Watch CBSN Live

Demand Media IPO Filing Shines Harsh Light on Its Strategy

Demand Media is synonymous with new media companies that make their money from keyword search analysis and cheap payments to content creators. Now the company plans an IPO for up to $125 million. However, numbers filed with the Securities and Exchange Commission raise questions like whether the content machine can eventually profit and if it's too beholding to the generosity of Google (GOOG) and freelancers.

Demand boasts of "proprietary algorithms" that help it pinpoint what consumers want to read, as well as a "10,000+ member professional freelancer community" that "generated a daily average of over 5,700 text articles and videos during the quarter ended June 30, 2010."

However, that's only part of the company. Demand makes money from both online ads for content as well as Internet domain registrar services (it owns eNom). The percentage of revenue that advertising on content represents has grown, though a significant portion is still from registrar services. Here's a six-quarter look at the split.

Demand Media Revenue Split

In addition, here's a graph showing how more revenue has started to come from the content side:

Mind you, there does seem to be some obfuscation in the numbers. As is true with other domain registrars, eNom will often run ads on domains with no content, as Danny Sullivan at notes. My question is whether the ad dollars come under domain services or content. In the first case, Demand is even more dependent on ads than its S-1 form would indicate. In the latter, then its commissioned content isn't as productive as the company would like to portray. In either case, you have to wonder about the transparency of the numbers and why Demand felt that it had to stress non-GAAP financials to try and make itself look profitable when it clearly isn't.

I should point out that I've been a critic of Demand as a client for freelancers. To make money at a rate of generally $7 to $10 for an article of several hundred words, people have to grind out copy faster than Jimmy Dean creates sausage. Videos bring only $100 for all the shooting, editing, and costs.

Although some professionals who are down on their business luck have done work for Demand, there is also a fair amount of verbal fertilizer that covers the lawns of its sites like The company can call what it places on the Web "relevant, high quality content" as much as it wants, but in an objective sense, that is often untrue.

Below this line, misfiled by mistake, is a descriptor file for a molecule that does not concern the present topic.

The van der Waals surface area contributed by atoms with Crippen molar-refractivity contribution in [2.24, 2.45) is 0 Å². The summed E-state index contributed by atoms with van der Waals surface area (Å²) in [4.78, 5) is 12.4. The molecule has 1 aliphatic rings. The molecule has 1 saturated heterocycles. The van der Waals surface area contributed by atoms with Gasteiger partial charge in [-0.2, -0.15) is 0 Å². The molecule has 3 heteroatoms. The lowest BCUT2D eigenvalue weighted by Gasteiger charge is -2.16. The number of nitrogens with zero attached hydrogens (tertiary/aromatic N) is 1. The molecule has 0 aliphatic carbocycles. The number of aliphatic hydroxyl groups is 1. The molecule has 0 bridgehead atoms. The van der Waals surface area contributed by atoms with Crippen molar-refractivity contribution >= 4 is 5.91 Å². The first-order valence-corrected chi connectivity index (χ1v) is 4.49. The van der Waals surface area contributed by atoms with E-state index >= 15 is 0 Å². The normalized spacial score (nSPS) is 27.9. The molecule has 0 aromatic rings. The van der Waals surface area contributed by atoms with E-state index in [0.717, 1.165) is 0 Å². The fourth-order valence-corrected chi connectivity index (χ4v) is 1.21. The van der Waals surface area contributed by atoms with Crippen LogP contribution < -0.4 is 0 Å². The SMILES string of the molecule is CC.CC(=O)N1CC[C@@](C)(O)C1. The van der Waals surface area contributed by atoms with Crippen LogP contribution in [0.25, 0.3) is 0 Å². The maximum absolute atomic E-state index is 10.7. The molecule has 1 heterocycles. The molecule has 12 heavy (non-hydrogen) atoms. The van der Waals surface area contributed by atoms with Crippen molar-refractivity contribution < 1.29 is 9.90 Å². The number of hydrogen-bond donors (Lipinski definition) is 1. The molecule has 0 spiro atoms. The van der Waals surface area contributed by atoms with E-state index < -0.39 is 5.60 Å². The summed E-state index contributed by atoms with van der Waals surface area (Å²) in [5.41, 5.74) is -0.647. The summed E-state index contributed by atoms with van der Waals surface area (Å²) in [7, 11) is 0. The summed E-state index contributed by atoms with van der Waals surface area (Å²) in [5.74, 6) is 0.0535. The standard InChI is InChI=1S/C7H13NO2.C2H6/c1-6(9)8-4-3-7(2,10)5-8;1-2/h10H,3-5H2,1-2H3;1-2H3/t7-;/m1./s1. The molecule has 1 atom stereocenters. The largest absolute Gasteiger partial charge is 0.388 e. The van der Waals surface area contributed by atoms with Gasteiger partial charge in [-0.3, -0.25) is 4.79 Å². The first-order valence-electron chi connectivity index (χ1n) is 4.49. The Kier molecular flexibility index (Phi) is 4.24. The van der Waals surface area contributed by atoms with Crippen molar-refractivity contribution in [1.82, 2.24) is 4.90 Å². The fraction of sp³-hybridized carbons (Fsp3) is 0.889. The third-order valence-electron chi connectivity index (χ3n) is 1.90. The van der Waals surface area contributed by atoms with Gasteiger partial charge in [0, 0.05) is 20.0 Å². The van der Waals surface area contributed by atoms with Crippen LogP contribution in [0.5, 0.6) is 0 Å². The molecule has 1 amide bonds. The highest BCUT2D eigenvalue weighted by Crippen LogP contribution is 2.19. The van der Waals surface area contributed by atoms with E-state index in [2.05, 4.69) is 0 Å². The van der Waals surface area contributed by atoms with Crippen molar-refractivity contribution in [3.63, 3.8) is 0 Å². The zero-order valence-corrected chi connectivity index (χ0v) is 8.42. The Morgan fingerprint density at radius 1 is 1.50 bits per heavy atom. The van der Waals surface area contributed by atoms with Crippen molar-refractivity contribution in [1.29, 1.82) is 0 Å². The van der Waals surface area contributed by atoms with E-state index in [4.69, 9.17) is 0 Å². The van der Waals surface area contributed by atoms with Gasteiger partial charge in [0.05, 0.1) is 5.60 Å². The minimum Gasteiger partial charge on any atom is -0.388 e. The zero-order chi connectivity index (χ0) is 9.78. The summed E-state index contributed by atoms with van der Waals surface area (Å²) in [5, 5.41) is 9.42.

According to Demands own numbers, its average freelancer produces about half a piece of content per day. Combine that with the rates and it tells you that, on the whole, either most of the freelancers see it as a dalliance, because that would be very little money, or that a huge portion of them don't produce content on a regular basis.

Given the incessant stream of ads that Demand places for new content creators, my best is on the latter. The 10,000+ number is probably the number of people who have registered at one time or another, not active producers.

That's a big weakness that faces Demand. Last year, the company had content revenue of $107.7 million. Spread over 2 million pieces of content, it means that each content piece brings in an average of $54 per year. Given that content will drop off in popularity, Demand needs a river of new articles and video to keep the money flowing.

Another weakness is the company's lack of profitability. In 2008, it had a net loss of $14.2 million on revenue of $170 million. Last year, the loss was $22 million on $198 million in revenue. In the first six months of 2010, revenue was $114 million with a net loss of $6 million. Certainly an improvement: compared to the same period in 2009, revenue was up 24.9 percent, but operating expenses rose by only 15.2 percent.

However, this isn't an, which could leverage a single infrastructure to efficiently handle sales of an increasingly broad variety of products. If Demand wants to be a content company, it must be able to scale creation fast enough to grow revenue beyond cost. That gets back to the first issue of constantly recruiting enough people to keep the content flow moving.

Another strategic issue is the company's dependence on Google. In the first six months of this year, 26 percent of its revenue came from "various advertising arrangements with Google." By the way, that's total revenue, not content revenue. In other words, out of $114 million, just under $30 million was from Google ads. Given that $51.3 million was from content-related advertising, Google is the source of 58.4 percent of the money it makes from content, and Demand positions itself as a content company.

Demand's eHow site brought in 21 percent of the company's revenue, with 60 percent of the traffic was from Google. It is disturbing to be so beholding on one customer. Demand is at the mercy of Google in any negotiation, as well as hyper sensitive to search engine changes that could disrupt the flow of traffic. It can't afford to walk away.

However, Google can. According to an interview Sullivan did with Matt Cutts, the head of Google's web spam team, the search giant has begun to look at whether content farms come close to being spam. I wouldn't necessarily read too much into this. After all, Demand is a major producer of video that appears on YouTube. However, it can't take its revenue for granted, which is probably why it has begun to expand into providing content to newspapers. Not exactly the robust market you might want as a fallback. And given that Google has filed for patents in automated content and Yahoo (YHOO) bought Demand competitor Associated Content, there are some big reasons to find other significant markets, and quickly.


Image: Flickr user epicharmus, CC 2.0.
View CBS News In